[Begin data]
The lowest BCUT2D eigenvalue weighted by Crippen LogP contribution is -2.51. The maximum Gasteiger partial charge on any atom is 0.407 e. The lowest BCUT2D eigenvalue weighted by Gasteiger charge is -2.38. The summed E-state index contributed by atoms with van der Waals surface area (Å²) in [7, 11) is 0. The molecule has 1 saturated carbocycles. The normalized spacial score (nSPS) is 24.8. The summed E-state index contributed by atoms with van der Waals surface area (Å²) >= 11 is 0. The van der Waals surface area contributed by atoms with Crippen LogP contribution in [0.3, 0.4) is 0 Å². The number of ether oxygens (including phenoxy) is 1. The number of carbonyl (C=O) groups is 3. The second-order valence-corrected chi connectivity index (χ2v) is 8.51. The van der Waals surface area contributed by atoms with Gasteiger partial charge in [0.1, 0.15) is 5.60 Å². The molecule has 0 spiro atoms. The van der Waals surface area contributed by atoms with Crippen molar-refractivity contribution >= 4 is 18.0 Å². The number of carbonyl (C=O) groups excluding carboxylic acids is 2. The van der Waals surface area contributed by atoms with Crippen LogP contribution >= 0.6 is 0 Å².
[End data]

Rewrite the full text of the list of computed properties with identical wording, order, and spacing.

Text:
The lowest BCUT2D eigenvalue weighted by Crippen LogP contribution is -2.51. The maximum Gasteiger partial charge on any atom is 0.407 e. The lowest BCUT2D eigenvalue weighted by Gasteiger charge is -2.38. The summed E-state index contributed by atoms with van der Waals surface area (Å²) in [7, 11) is 0. The molecule has 1 saturated carbocycles. The normalized spacial score (nSPS) is 24.8. The summed E-state index contributed by atoms with van der Waals surface area (Å²) >= 11 is 0. The van der Waals surface area contributed by atoms with Crippen LogP contribution in [0.3, 0.4) is 0 Å². The number of ether oxygens (including phenoxy) is 1. The number of carbonyl (C=O) groups is 3. The second-order valence-corrected chi connectivity index (χ2v) is 8.51. The van der Waals surface area contributed by atoms with Gasteiger partial charge in [0.1, 0.15) is 5.60 Å². The molecule has 0 spiro atoms. The van der Waals surface area contributed by atoms with Crippen molar-refractivity contribution >= 4 is 18.0 Å². The number of carbonyl (C=O) groups excluding carboxylic acids is 2. The van der Waals surface area contributed by atoms with Crippen LogP contribution >= 0.6 is 0 Å².